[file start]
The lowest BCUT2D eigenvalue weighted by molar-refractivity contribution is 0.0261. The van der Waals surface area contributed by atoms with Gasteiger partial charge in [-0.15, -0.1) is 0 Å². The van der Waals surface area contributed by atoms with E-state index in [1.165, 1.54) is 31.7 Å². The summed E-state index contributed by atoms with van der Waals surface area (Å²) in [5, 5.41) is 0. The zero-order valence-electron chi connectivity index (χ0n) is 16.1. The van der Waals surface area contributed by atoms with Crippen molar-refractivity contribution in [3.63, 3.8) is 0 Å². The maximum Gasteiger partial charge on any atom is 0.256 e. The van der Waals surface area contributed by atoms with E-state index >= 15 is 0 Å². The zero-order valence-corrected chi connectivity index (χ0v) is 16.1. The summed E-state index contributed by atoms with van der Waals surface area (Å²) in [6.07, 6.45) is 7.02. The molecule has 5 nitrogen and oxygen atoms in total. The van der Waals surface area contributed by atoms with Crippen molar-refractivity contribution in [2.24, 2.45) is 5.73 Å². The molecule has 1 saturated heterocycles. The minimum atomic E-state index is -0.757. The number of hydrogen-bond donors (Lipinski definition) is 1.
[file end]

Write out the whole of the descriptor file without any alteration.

The lowest BCUT2D eigenvalue weighted by molar-refractivity contribution is 0.0261. The van der Waals surface area contributed by atoms with Gasteiger partial charge in [-0.15, -0.1) is 0 Å². The van der Waals surface area contributed by atoms with E-state index in [1.165, 1.54) is 31.7 Å². The summed E-state index contributed by atoms with van der Waals surface area (Å²) in [5, 5.41) is 0. The zero-order valence-electron chi connectivity index (χ0n) is 16.1. The van der Waals surface area contributed by atoms with Crippen molar-refractivity contribution in [3.63, 3.8) is 0 Å². The maximum Gasteiger partial charge on any atom is 0.256 e. The van der Waals surface area contributed by atoms with E-state index >= 15 is 0 Å². The zero-order valence-corrected chi connectivity index (χ0v) is 16.1. The summed E-state index contributed by atoms with van der Waals surface area (Å²) in [6.07, 6.45) is 7.02. The molecule has 5 nitrogen and oxygen atoms in total. The van der Waals surface area contributed by atoms with Crippen molar-refractivity contribution in [2.24, 2.45) is 5.73 Å². The molecule has 1 saturated heterocycles. The minimum atomic E-state index is -0.757. The number of hydrogen-bond donors (Lipinski definition) is 1.